It has compiled a range of scenarios, such as coping with the aftermath of a chemical, biological or nuclear attack. Plans are in place to evacuate hundreds of thousands of people out of the capital and move the seat of government out of Whitehall.

Emergency services have conducted regular exercises in London, including a simulated "chemical strike" on an Underground train at Bank station in September 2003. It concluded evacuation plans for stranded passengers were inadequate and warned of communication problems underground.

The early evidence yesterday was the emergency response had gone as well as could be expected. Mike Grannatt, a former head of the Cabinet Office Civil Contingencies Secretariat, told the BBC: "Since 9/11, the planning for actually handling mass casaulties, for handling widespread events has improved.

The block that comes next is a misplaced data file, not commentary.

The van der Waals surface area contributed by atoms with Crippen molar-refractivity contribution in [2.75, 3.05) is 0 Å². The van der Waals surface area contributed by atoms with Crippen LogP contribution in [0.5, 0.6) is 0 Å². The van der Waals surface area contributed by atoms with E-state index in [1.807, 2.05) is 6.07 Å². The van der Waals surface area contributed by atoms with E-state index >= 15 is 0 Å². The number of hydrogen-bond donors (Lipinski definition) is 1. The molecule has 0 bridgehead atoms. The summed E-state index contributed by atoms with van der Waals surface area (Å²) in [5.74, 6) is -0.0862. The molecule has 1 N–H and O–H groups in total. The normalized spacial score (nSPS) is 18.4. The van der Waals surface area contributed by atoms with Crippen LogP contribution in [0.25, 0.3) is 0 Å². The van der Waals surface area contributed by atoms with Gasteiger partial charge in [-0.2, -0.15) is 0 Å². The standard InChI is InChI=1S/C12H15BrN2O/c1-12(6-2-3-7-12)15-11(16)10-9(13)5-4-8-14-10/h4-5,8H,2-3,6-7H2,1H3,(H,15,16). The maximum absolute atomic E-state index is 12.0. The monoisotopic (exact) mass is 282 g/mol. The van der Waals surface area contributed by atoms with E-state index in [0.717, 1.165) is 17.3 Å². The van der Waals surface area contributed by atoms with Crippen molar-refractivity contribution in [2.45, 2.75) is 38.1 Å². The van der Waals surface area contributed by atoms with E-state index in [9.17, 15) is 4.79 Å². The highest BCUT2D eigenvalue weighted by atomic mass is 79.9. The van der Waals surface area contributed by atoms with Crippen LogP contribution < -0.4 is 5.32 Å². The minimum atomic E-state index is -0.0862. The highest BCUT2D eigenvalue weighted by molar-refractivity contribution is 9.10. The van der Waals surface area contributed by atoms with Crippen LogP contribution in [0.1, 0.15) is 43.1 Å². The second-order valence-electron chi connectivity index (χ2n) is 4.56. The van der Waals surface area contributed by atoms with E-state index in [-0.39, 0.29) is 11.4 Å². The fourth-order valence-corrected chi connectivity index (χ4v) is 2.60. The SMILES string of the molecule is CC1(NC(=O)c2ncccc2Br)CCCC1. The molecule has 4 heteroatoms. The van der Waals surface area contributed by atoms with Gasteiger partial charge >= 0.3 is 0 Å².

"You have seen some of that, the reports for example of buses being used to ferry casualties, the way in which the Underground and the buses have stopped quickly so things can be checked, that kind of response has been well-polished."

Start your day with The Independent, sign up for daily news emails
Arts and Entertainment
Joel Edgerton, John Turturro and Christian Bale in Exodus: Gods and Kings
film
Arts and Entertainment
Brendan O'Carroll as Agnes Brown in the 2014 Mrs Brown's Boys Christmas special
tvCould Mrs Brown's Boys have taken lead for second year?
News
Members and supporters of the lesbian, gay, bisexual, transgender (LGBT) community walk with a rainbow flag during a rally in July
news
Sport
footballLive! Chelsea vs West Ham kicked off 10 Boxing Day matches, with Arsenal vs QPR closing the action
ebooks
ebooksA year of political gossip, levity and intrigue from the sharpest pen in Westminster
News
i100
Arts and Entertainment